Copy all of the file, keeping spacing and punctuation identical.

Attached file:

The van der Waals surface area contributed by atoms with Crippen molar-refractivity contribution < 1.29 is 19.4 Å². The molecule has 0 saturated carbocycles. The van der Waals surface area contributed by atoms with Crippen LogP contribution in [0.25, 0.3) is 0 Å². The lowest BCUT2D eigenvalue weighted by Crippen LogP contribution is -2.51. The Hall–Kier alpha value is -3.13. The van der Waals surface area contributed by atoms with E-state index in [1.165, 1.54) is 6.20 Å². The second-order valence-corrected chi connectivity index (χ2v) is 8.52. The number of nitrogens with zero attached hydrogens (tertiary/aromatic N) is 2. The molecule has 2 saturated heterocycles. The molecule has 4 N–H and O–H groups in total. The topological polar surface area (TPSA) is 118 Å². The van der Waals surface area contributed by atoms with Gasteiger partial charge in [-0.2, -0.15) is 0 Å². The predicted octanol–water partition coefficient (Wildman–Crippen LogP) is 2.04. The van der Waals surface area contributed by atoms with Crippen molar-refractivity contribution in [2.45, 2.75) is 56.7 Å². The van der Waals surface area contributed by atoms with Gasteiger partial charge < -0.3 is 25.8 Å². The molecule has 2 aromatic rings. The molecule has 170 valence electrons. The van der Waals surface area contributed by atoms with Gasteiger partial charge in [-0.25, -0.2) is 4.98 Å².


The van der Waals surface area contributed by atoms with Crippen molar-refractivity contribution < 1.29 is 19.4 Å². The molecule has 0 saturated carbocycles. The van der Waals surface area contributed by atoms with Crippen LogP contribution in [0.25, 0.3) is 0 Å². The lowest BCUT2D eigenvalue weighted by Crippen LogP contribution is -2.51. The Hall–Kier alpha value is -3.13. The van der Waals surface area contributed by atoms with E-state index in [1.165, 1.54) is 6.20 Å². The second-order valence-corrected chi connectivity index (χ2v) is 8.52. The number of nitrogens with zero attached hydrogens (tertiary/aromatic N) is 2. The molecule has 2 saturated heterocycles. The molecule has 4 N–H and O–H groups in total. The topological polar surface area (TPSA) is 118 Å². The van der Waals surface area contributed by atoms with Gasteiger partial charge in [-0.2, -0.15) is 0 Å². The predicted octanol–water partition coefficient (Wildman–Crippen LogP) is 2.04. The van der Waals surface area contributed by atoms with Crippen molar-refractivity contribution in [2.45, 2.75) is 56.7 Å². The van der Waals surface area contributed by atoms with Gasteiger partial charge < -0.3 is 25.8 Å². The molecule has 2 aromatic rings. The molecule has 170 valence electrons. The van der Waals surface area contributed by atoms with Gasteiger partial charge in [-0.25, -0.2) is 4.98 Å².